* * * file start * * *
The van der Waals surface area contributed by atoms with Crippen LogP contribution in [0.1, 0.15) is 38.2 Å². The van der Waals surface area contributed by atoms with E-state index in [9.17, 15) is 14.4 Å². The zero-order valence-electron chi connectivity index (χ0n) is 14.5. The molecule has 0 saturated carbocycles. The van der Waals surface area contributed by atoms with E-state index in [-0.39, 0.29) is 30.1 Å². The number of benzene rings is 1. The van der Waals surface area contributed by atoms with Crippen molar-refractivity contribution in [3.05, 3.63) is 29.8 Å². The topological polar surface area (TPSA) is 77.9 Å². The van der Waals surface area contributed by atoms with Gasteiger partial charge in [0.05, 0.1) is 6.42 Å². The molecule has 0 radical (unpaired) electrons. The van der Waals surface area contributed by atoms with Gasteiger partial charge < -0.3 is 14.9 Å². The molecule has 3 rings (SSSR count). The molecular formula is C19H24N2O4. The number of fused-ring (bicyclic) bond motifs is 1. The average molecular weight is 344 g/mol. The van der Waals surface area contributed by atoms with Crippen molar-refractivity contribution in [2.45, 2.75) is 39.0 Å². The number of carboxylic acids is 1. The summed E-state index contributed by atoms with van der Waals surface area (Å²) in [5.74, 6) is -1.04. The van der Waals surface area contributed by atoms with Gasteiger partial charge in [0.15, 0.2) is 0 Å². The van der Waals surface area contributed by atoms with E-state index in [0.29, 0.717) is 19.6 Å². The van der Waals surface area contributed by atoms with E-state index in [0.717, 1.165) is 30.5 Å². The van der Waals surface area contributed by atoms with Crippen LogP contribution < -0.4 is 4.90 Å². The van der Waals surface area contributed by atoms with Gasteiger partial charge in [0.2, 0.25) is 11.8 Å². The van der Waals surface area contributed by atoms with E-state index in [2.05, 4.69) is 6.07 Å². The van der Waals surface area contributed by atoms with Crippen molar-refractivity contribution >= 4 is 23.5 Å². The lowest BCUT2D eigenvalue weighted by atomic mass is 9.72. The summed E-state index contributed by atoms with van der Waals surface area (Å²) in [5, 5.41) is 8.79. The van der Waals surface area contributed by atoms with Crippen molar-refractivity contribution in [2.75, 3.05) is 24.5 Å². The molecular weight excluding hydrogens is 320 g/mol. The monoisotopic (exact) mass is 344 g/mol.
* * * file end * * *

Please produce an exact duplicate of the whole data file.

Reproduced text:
The van der Waals surface area contributed by atoms with Crippen LogP contribution in [0.1, 0.15) is 38.2 Å². The van der Waals surface area contributed by atoms with E-state index in [9.17, 15) is 14.4 Å². The zero-order valence-electron chi connectivity index (χ0n) is 14.5. The molecule has 0 saturated carbocycles. The van der Waals surface area contributed by atoms with E-state index in [-0.39, 0.29) is 30.1 Å². The number of benzene rings is 1. The van der Waals surface area contributed by atoms with Crippen molar-refractivity contribution in [3.05, 3.63) is 29.8 Å². The topological polar surface area (TPSA) is 77.9 Å². The van der Waals surface area contributed by atoms with Gasteiger partial charge in [0.05, 0.1) is 6.42 Å². The molecule has 0 radical (unpaired) electrons. The van der Waals surface area contributed by atoms with Gasteiger partial charge < -0.3 is 14.9 Å². The molecule has 3 rings (SSSR count). The molecular formula is C19H24N2O4. The number of fused-ring (bicyclic) bond motifs is 1. The average molecular weight is 344 g/mol. The van der Waals surface area contributed by atoms with Crippen molar-refractivity contribution in [2.45, 2.75) is 39.0 Å². The number of carboxylic acids is 1. The summed E-state index contributed by atoms with van der Waals surface area (Å²) in [5.74, 6) is -1.04. The van der Waals surface area contributed by atoms with Gasteiger partial charge in [0.15, 0.2) is 0 Å². The van der Waals surface area contributed by atoms with E-state index in [0.29, 0.717) is 19.6 Å². The van der Waals surface area contributed by atoms with E-state index in [0.717, 1.165) is 30.5 Å². The van der Waals surface area contributed by atoms with Crippen LogP contribution < -0.4 is 4.90 Å². The van der Waals surface area contributed by atoms with Gasteiger partial charge in [0.2, 0.25) is 11.8 Å². The van der Waals surface area contributed by atoms with E-state index in [2.05, 4.69) is 6.07 Å². The van der Waals surface area contributed by atoms with Crippen molar-refractivity contribution >= 4 is 23.5 Å². The lowest BCUT2D eigenvalue weighted by atomic mass is 9.72. The summed E-state index contributed by atoms with van der Waals surface area (Å²) in [5, 5.41) is 8.79. The van der Waals surface area contributed by atoms with Crippen molar-refractivity contribution in [2.75, 3.05) is 24.5 Å². The molecular weight excluding hydrogens is 320 g/mol. The monoisotopic (exact) mass is 344 g/mol.